Harris’s well-documented feud with Noam Chomsky is instructive here. Harris advocates and defends military actions with high civilian casualties on the grounds that civilian deaths are justifiable, either because of imperfect technology, flawed intelligence, or the elimination of actual combatants. Chomsky, a longtime critic of US foreign policy, responds with several moral claims about the victims of terrorism. Referring to the bombing of al-Shifa in Sudan authorized by President Clinton, Chomsky retorts, “The acts can be excused, then, only on the Hegelian assumption that Africans are ‘mere things,’ whose lives have ‘no value,’ an attitude that accords with practice in ways that are not overlooked among the victims, who may draw their own conclusions about the ‘moral orthodoxy of the West.’” In reference to the American military, Chomsky argues, “of course they knew that there would be major casualties. They are not imbeciles, but rather adopt a stance that is arguably even more immoral than purposeful killing, which at least recognizes the human status of the victims,” and he continues later in the exchange, “it just didn’t matter if lots of people are killed in a poor African country, just as we don’t care if we kill ants when we walk down the street.” Ultimately, Chomsky reiterates that he is not drawing a moral equivalence between American terrorism and Islamic terrorism, but rather that Americans shouldn’t allow themselves to be deluded into thinking that they are the moral paragons in a deteriorating world.
Sam Harris’s own views on religion are clearly the same kind of material delusion that constricts the energies of many religious people. His blind hatred for Muslims prevents him from recognizing the historical and material circumstances that have produced terrorism and violence. US military attacks against civilians are used as recruitment propaganda for al-Qaeda and ISIS, so we shouldn’t be surprised when people become terrorists. Moreover, Harris has more in common with the civilians in Sudan and Afghanistan than he does with the military apparatus that is dead-set on killing them. At the heart of the matter is survival in the face of terrorism, whether it is state-sponsored or religious. This is not to say that Harris is some kind of alienated proletarian yearning for connection to his brethren; rather that the interests of civilians and Harris are conspicuously aligned: end terrorism, end violence, end oppression. But Harris is too focused on his fear of Muslims to realize that Muslims across the globe also want to end those things.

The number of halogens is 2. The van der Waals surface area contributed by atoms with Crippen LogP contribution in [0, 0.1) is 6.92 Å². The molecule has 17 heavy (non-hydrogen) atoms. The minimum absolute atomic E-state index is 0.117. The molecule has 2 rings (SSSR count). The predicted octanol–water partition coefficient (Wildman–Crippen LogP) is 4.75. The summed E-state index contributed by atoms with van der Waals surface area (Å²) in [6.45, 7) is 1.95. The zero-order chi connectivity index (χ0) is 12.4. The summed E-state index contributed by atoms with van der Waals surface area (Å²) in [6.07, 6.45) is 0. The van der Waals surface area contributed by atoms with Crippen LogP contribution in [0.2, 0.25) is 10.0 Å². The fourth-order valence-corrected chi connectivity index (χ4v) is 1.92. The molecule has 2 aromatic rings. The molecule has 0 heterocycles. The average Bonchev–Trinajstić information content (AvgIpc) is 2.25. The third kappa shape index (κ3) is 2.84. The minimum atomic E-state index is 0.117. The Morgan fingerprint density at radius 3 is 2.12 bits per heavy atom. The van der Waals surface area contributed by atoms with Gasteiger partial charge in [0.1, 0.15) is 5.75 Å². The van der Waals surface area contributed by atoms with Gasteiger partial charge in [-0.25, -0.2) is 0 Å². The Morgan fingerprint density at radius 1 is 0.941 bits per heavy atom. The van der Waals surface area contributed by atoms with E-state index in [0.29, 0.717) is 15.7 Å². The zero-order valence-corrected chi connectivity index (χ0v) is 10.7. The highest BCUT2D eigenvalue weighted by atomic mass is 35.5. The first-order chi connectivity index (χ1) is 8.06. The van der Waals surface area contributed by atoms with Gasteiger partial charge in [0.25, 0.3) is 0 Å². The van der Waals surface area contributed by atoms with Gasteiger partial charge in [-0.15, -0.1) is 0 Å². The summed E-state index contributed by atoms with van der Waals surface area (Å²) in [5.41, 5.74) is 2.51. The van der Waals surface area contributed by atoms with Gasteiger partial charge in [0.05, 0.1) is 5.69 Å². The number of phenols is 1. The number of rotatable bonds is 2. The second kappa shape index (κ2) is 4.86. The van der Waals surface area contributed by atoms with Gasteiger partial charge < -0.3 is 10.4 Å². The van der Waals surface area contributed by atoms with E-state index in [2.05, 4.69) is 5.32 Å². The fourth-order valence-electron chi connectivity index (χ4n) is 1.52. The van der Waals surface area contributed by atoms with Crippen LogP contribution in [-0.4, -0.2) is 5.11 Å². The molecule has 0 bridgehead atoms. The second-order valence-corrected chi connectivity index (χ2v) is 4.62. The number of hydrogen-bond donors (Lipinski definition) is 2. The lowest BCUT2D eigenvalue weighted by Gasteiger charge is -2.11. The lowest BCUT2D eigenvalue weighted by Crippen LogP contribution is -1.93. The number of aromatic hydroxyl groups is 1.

Harris refers to this battle against Islamic extremism as a battle between the civilized world and the uncivilized world. It’s not. It’s an ideological struggle over the nature of religion, its revolutionary potential, and the soul of humanity.
 I refer to Christianity specifically because it is the religion with which I am most familiar. I think it is worth noting the sectarian conflict between Sunni and Shi’a Muslims is also relevant here. Rather than uniting under the banner of Islam, or rather than presenting a united front as what could be called “colonized peoples,” some Muslims are consumed with killing other Muslims. A huge majority of ISIS’s victims have been Muslims, after all.
 Noting the attendant colonialist discourses of power over marginalized peoples.